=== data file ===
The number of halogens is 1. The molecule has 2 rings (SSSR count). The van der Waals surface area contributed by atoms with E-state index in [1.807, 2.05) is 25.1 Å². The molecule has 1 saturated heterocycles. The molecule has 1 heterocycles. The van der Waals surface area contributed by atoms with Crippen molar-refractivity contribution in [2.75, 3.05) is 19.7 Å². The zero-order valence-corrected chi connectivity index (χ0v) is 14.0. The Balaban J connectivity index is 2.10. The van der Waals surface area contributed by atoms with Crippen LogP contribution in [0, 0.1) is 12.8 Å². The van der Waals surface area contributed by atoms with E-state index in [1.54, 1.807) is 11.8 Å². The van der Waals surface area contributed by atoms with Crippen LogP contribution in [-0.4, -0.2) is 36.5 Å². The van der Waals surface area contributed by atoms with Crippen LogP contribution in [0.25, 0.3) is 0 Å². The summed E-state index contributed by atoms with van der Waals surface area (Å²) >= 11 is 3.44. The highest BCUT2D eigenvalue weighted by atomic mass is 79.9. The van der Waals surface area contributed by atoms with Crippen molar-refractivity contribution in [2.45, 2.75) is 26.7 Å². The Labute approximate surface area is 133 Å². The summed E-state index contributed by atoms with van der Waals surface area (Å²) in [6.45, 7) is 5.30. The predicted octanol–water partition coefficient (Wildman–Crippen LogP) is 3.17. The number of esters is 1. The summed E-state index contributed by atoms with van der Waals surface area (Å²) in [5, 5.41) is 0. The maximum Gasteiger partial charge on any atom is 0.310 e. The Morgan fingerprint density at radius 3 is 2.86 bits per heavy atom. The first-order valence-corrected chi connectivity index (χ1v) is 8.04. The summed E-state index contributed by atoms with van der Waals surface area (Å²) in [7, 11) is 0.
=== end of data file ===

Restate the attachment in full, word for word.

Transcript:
The number of halogens is 1. The molecule has 2 rings (SSSR count). The van der Waals surface area contributed by atoms with E-state index in [1.807, 2.05) is 25.1 Å². The molecule has 1 saturated heterocycles. The molecule has 1 heterocycles. The van der Waals surface area contributed by atoms with Crippen molar-refractivity contribution in [2.75, 3.05) is 19.7 Å². The zero-order valence-corrected chi connectivity index (χ0v) is 14.0. The Balaban J connectivity index is 2.10. The van der Waals surface area contributed by atoms with Crippen LogP contribution in [0, 0.1) is 12.8 Å². The van der Waals surface area contributed by atoms with E-state index in [1.54, 1.807) is 11.8 Å². The van der Waals surface area contributed by atoms with Crippen LogP contribution in [-0.4, -0.2) is 36.5 Å². The van der Waals surface area contributed by atoms with Crippen LogP contribution in [0.25, 0.3) is 0 Å². The summed E-state index contributed by atoms with van der Waals surface area (Å²) >= 11 is 3.44. The highest BCUT2D eigenvalue weighted by atomic mass is 79.9. The van der Waals surface area contributed by atoms with Crippen molar-refractivity contribution in [2.45, 2.75) is 26.7 Å². The Labute approximate surface area is 133 Å². The summed E-state index contributed by atoms with van der Waals surface area (Å²) in [6.45, 7) is 5.30. The predicted octanol–water partition coefficient (Wildman–Crippen LogP) is 3.17. The number of esters is 1. The summed E-state index contributed by atoms with van der Waals surface area (Å²) in [5, 5.41) is 0. The maximum Gasteiger partial charge on any atom is 0.310 e. The Morgan fingerprint density at radius 3 is 2.86 bits per heavy atom. The first-order valence-corrected chi connectivity index (χ1v) is 8.04. The summed E-state index contributed by atoms with van der Waals surface area (Å²) in [7, 11) is 0.